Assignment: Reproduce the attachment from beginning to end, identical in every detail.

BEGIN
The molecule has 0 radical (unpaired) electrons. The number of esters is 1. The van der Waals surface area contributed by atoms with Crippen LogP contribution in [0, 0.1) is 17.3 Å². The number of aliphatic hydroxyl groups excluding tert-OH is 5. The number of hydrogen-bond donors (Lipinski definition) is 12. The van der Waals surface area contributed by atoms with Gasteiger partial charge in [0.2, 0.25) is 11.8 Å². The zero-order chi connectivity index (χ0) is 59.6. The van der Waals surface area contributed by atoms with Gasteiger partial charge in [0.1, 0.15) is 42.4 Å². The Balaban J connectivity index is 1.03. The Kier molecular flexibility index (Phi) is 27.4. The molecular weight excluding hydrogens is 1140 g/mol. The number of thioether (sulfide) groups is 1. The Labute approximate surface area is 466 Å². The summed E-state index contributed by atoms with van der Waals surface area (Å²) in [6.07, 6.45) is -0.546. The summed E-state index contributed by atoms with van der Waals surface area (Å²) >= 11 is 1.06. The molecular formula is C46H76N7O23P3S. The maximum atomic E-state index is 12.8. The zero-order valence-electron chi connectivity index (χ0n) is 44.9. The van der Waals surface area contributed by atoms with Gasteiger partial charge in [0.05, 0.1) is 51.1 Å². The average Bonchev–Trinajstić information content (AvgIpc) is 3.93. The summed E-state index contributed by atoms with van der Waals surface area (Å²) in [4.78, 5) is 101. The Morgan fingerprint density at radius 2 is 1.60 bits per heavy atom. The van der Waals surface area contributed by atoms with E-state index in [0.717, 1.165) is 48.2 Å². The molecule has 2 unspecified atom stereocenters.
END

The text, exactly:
The molecule has 0 radical (unpaired) electrons. The number of esters is 1. The van der Waals surface area contributed by atoms with Crippen LogP contribution in [0, 0.1) is 17.3 Å². The number of aliphatic hydroxyl groups excluding tert-OH is 5. The number of hydrogen-bond donors (Lipinski definition) is 12. The van der Waals surface area contributed by atoms with Gasteiger partial charge in [0.2, 0.25) is 11.8 Å². The zero-order chi connectivity index (χ0) is 59.6. The van der Waals surface area contributed by atoms with Gasteiger partial charge in [0.1, 0.15) is 42.4 Å². The Balaban J connectivity index is 1.03. The Kier molecular flexibility index (Phi) is 27.4. The molecular weight excluding hydrogens is 1140 g/mol. The number of thioether (sulfide) groups is 1. The Labute approximate surface area is 466 Å². The summed E-state index contributed by atoms with van der Waals surface area (Å²) in [6.07, 6.45) is -0.546. The summed E-state index contributed by atoms with van der Waals surface area (Å²) >= 11 is 1.06. The molecular formula is C46H76N7O23P3S. The maximum atomic E-state index is 12.8. The zero-order valence-electron chi connectivity index (χ0n) is 44.9. The van der Waals surface area contributed by atoms with Gasteiger partial charge in [0.05, 0.1) is 51.1 Å². The average Bonchev–Trinajstić information content (AvgIpc) is 3.93. The summed E-state index contributed by atoms with van der Waals surface area (Å²) in [4.78, 5) is 101. The Morgan fingerprint density at radius 2 is 1.60 bits per heavy atom. The van der Waals surface area contributed by atoms with E-state index in [0.717, 1.165) is 48.2 Å². The molecule has 2 unspecified atom stereocenters.